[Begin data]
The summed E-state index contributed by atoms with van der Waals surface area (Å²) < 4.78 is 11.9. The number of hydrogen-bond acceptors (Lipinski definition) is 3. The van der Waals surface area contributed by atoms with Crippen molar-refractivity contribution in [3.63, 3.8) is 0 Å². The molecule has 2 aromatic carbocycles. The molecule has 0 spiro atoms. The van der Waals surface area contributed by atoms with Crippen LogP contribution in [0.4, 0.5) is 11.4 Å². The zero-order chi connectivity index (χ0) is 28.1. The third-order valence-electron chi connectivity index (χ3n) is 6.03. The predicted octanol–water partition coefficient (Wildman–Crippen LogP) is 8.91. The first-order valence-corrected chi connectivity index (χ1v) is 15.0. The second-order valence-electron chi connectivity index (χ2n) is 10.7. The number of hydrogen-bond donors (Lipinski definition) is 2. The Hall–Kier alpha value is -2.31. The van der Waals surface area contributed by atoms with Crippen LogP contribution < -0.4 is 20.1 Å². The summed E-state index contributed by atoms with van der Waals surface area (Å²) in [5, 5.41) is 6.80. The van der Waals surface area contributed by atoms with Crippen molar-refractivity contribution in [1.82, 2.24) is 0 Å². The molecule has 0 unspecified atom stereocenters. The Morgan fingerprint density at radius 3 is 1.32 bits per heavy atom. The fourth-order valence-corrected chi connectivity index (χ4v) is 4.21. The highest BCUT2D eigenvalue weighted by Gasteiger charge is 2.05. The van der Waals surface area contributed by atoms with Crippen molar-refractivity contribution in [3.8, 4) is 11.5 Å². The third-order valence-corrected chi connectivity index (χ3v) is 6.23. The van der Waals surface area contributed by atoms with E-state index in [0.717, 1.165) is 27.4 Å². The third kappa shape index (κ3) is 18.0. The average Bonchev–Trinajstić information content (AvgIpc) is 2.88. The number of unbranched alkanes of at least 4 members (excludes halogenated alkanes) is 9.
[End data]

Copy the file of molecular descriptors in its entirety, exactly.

The summed E-state index contributed by atoms with van der Waals surface area (Å²) < 4.78 is 11.9. The number of hydrogen-bond acceptors (Lipinski definition) is 3. The van der Waals surface area contributed by atoms with Crippen molar-refractivity contribution in [3.63, 3.8) is 0 Å². The molecule has 2 aromatic carbocycles. The molecule has 0 spiro atoms. The van der Waals surface area contributed by atoms with Crippen LogP contribution in [0.4, 0.5) is 11.4 Å². The zero-order chi connectivity index (χ0) is 28.1. The third-order valence-electron chi connectivity index (χ3n) is 6.03. The predicted octanol–water partition coefficient (Wildman–Crippen LogP) is 8.91. The first-order valence-corrected chi connectivity index (χ1v) is 15.0. The second-order valence-electron chi connectivity index (χ2n) is 10.7. The number of hydrogen-bond donors (Lipinski definition) is 2. The Hall–Kier alpha value is -2.31. The van der Waals surface area contributed by atoms with Crippen LogP contribution < -0.4 is 20.1 Å². The summed E-state index contributed by atoms with van der Waals surface area (Å²) in [5, 5.41) is 6.80. The van der Waals surface area contributed by atoms with Crippen molar-refractivity contribution in [1.82, 2.24) is 0 Å². The molecule has 0 unspecified atom stereocenters. The Morgan fingerprint density at radius 3 is 1.32 bits per heavy atom. The fourth-order valence-corrected chi connectivity index (χ4v) is 4.21. The highest BCUT2D eigenvalue weighted by Gasteiger charge is 2.05. The van der Waals surface area contributed by atoms with Crippen molar-refractivity contribution in [3.8, 4) is 11.5 Å². The third-order valence-corrected chi connectivity index (χ3v) is 6.23. The van der Waals surface area contributed by atoms with E-state index in [0.717, 1.165) is 27.4 Å². The third kappa shape index (κ3) is 18.0. The average Bonchev–Trinajstić information content (AvgIpc) is 2.88. The number of unbranched alkanes of at least 4 members (excludes halogenated alkanes) is 9.